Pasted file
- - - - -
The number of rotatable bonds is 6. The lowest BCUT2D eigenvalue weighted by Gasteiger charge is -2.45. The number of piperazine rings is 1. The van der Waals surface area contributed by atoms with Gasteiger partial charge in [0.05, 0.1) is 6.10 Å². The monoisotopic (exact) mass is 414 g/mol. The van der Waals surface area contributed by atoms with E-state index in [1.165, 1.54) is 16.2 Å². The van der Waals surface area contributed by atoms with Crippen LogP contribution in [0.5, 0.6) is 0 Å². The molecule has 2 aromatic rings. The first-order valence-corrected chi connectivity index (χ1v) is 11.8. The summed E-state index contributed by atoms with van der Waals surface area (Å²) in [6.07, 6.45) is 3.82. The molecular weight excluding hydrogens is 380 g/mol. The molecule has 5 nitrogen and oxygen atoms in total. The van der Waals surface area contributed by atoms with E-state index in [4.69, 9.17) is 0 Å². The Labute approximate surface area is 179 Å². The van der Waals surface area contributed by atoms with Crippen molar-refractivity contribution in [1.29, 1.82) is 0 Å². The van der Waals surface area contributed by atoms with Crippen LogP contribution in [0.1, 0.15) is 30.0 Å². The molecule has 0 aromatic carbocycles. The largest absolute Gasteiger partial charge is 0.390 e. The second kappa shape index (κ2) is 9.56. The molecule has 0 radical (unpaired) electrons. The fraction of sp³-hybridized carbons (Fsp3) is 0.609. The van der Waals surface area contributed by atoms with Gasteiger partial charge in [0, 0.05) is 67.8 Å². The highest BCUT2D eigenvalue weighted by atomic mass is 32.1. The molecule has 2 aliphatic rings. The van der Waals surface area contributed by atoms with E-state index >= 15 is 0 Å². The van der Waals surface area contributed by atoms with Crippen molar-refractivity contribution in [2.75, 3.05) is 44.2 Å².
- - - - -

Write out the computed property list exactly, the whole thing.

The number of rotatable bonds is 6. The lowest BCUT2D eigenvalue weighted by Gasteiger charge is -2.45. The number of piperazine rings is 1. The van der Waals surface area contributed by atoms with Gasteiger partial charge in [0.05, 0.1) is 6.10 Å². The monoisotopic (exact) mass is 414 g/mol. The van der Waals surface area contributed by atoms with E-state index in [1.165, 1.54) is 16.2 Å². The van der Waals surface area contributed by atoms with Crippen LogP contribution in [0.5, 0.6) is 0 Å². The molecule has 2 aromatic rings. The first-order valence-corrected chi connectivity index (χ1v) is 11.8. The summed E-state index contributed by atoms with van der Waals surface area (Å²) in [6.07, 6.45) is 3.82. The molecular weight excluding hydrogens is 380 g/mol. The molecule has 5 nitrogen and oxygen atoms in total. The van der Waals surface area contributed by atoms with E-state index in [4.69, 9.17) is 0 Å². The Labute approximate surface area is 179 Å². The van der Waals surface area contributed by atoms with Crippen molar-refractivity contribution in [1.29, 1.82) is 0 Å². The van der Waals surface area contributed by atoms with Crippen LogP contribution in [0.1, 0.15) is 30.0 Å². The molecule has 0 aromatic carbocycles. The largest absolute Gasteiger partial charge is 0.390 e. The second kappa shape index (κ2) is 9.56. The molecule has 0 radical (unpaired) electrons. The fraction of sp³-hybridized carbons (Fsp3) is 0.609. The van der Waals surface area contributed by atoms with Gasteiger partial charge in [0, 0.05) is 67.8 Å². The highest BCUT2D eigenvalue weighted by atomic mass is 32.1. The molecule has 2 aliphatic rings. The van der Waals surface area contributed by atoms with E-state index >= 15 is 0 Å². The van der Waals surface area contributed by atoms with Crippen molar-refractivity contribution in [2.75, 3.05) is 44.2 Å².